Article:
Judge rejects appeal of Royal Oak development
Correction: This story has been updated to reflect that Royal Oak has agreed to fund a six-story, 581-space parking deck as part of a downtown development project. The number of spaces was incorrect in a previous version.
Pontiac – An Oakland County circuit judge dismissed an appeal Wednesday of the city of Royal Oak’s plan to redevelop the center of its downtown business district with a parking structure, a new office building, a park and new city hall and police department.
Several businesses had filed a lawsuit against the $60 million City Center project, alleging the plans will ultimately destroy their current operations and had been undertaken without city officials following proper procedures, including proper studies needed for site plan approval.
But Judge Cheryl Matthews agreed with the city that the plaintiffs were not injured "any more than other property owners" by the elimination of surface parking spaces outside city hall and therefore could not legally contest the Zoning Board’s decision permitting the project.
“Based on the reasoning discussion in (other case law) this court concludes that to be an aggrieved party … they must allege and prove that he or she has suffered some special damages not common to other property owners similarly situated,” Matthews ruled Wednesday.
Attorney Robert A. Jacobs had unsuccessfully argued to Matthews last week that other case law, including a state Supreme Court decision, indicates the judge had the power and the duty to step in under such situations, which can also be considered a public nuisance.
“The decision in my judgment is palpable error,” said Jacobs, who did not comment on whether he may seek a higher appeal.
Royal Oak City Attorney David Gilliam said, "The city is obviously pleased with the decision."
"We've felt all along that standing was a significant issue in all of the litigation related to the redevelopment of the civic center," Gilliam said. "What happens next will be up to the appellants. They can either file motions for reconsideration in the circuit court, or file applications for leave to appeal in the Michigan Court of Appeals. In the meantime, Central Park Development Group will continue with the construction of its office building and the city will continue with the construction of the parking deck."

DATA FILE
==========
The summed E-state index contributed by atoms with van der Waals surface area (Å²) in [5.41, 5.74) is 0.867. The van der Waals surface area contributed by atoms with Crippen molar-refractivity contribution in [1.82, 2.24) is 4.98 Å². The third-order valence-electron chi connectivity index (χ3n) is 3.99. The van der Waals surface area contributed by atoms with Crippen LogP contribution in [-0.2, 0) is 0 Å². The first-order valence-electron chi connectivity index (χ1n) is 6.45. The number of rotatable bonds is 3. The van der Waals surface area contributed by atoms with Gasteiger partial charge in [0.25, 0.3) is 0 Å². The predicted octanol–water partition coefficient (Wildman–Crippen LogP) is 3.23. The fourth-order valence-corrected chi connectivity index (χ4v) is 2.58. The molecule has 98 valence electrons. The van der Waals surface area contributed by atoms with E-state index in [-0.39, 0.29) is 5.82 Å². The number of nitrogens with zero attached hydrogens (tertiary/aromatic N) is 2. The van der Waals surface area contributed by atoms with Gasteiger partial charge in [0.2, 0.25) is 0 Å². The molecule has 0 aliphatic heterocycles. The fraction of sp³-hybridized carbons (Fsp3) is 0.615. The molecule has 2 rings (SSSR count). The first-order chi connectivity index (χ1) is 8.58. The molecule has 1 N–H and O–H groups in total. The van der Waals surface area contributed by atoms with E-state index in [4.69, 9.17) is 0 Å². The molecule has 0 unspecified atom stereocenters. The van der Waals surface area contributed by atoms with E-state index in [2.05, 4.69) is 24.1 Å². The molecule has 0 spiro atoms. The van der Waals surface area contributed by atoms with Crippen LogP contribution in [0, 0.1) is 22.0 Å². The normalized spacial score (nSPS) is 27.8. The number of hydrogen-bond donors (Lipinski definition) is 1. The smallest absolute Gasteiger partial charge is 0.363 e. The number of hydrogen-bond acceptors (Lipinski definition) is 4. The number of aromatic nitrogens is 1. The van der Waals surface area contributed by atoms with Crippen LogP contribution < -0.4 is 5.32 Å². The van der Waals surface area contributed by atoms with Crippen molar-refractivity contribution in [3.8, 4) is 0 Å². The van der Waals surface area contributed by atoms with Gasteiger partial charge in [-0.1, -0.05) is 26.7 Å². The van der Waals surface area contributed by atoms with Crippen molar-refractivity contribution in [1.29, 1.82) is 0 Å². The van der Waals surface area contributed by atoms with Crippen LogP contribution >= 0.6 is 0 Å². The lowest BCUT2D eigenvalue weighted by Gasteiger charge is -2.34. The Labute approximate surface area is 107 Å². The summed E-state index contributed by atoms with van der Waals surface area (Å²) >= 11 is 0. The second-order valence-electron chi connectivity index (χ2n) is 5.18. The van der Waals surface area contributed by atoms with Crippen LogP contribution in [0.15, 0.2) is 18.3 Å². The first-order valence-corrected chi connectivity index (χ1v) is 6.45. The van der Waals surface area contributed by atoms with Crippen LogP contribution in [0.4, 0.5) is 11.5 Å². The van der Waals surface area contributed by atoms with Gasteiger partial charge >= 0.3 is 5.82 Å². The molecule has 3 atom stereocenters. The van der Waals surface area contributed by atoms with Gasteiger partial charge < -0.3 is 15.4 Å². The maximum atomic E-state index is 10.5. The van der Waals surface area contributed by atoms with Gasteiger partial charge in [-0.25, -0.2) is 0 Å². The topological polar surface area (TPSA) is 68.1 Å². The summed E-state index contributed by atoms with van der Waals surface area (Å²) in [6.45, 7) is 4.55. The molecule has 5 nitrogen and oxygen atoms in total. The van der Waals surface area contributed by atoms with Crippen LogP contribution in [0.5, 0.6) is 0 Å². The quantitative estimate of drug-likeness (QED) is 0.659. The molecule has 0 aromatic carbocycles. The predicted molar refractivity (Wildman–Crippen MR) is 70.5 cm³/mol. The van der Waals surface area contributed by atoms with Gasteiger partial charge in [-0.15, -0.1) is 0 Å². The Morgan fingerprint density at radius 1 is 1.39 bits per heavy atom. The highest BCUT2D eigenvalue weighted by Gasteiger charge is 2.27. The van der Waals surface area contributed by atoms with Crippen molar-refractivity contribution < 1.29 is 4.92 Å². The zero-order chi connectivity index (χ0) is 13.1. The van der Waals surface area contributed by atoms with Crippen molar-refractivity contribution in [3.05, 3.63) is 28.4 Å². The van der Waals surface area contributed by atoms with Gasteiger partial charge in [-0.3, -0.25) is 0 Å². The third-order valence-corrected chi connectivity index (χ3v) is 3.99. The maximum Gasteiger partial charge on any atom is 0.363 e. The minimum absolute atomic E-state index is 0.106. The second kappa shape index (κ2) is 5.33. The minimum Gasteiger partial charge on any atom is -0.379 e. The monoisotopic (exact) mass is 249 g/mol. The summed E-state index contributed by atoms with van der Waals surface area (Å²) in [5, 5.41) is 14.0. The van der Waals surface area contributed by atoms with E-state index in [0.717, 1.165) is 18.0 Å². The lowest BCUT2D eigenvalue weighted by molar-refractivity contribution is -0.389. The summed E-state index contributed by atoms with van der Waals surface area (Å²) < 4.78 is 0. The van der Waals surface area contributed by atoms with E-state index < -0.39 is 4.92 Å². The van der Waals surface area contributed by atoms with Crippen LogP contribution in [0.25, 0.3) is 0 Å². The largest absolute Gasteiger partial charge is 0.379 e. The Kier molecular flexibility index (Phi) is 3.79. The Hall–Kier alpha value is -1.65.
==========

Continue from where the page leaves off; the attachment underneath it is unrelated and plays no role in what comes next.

Eleven downtown Royal Oak businesses had sued last year, seeking an injunction against the office building project for various reasons, chief among them that their livelihoods would be seriously harmed by eliminating existing parking spaces to make way for new buildings and new tenants.
Several of the complaining Main Street businesses back up to what was once a city-owned surface lot of 225 spaces across from city hall. One long-time Royal Oak restaurant, Andiamo, has already closed, its owner telling reporters the business could not survive without the nearby parking for his customers.
The Lansing-based Boji group purchased the parking lot, valued at more than $900,000, from the city for $1 and was also given $5.5 million as an incentive to build a 128,000-square-foot, six-story office building on the site. Construction is expected to begin in late January or early February and to be completed and occupied by May 2019.
As part of the plan, the city has agreed to fund a six-story, 581-space parking deck next to the office site and create a two-acre park on leftover space, demolishing its existing city hall and police department and constructing new city buildings a block away across Troy Street near the Farmers Market and District Court.
An estimated 700 people will work in the Boji office building, which has been given 300 spaces in the new parking structure.
This is the second unsuccessful circuit court appeal of Matthews' decision to dismiss the lawsuit. The previous appeal concerned the contested sale of bonds, with the Michigan Court of Appeals agreeing with Matthews that the plaintiffs lacked standing to sue.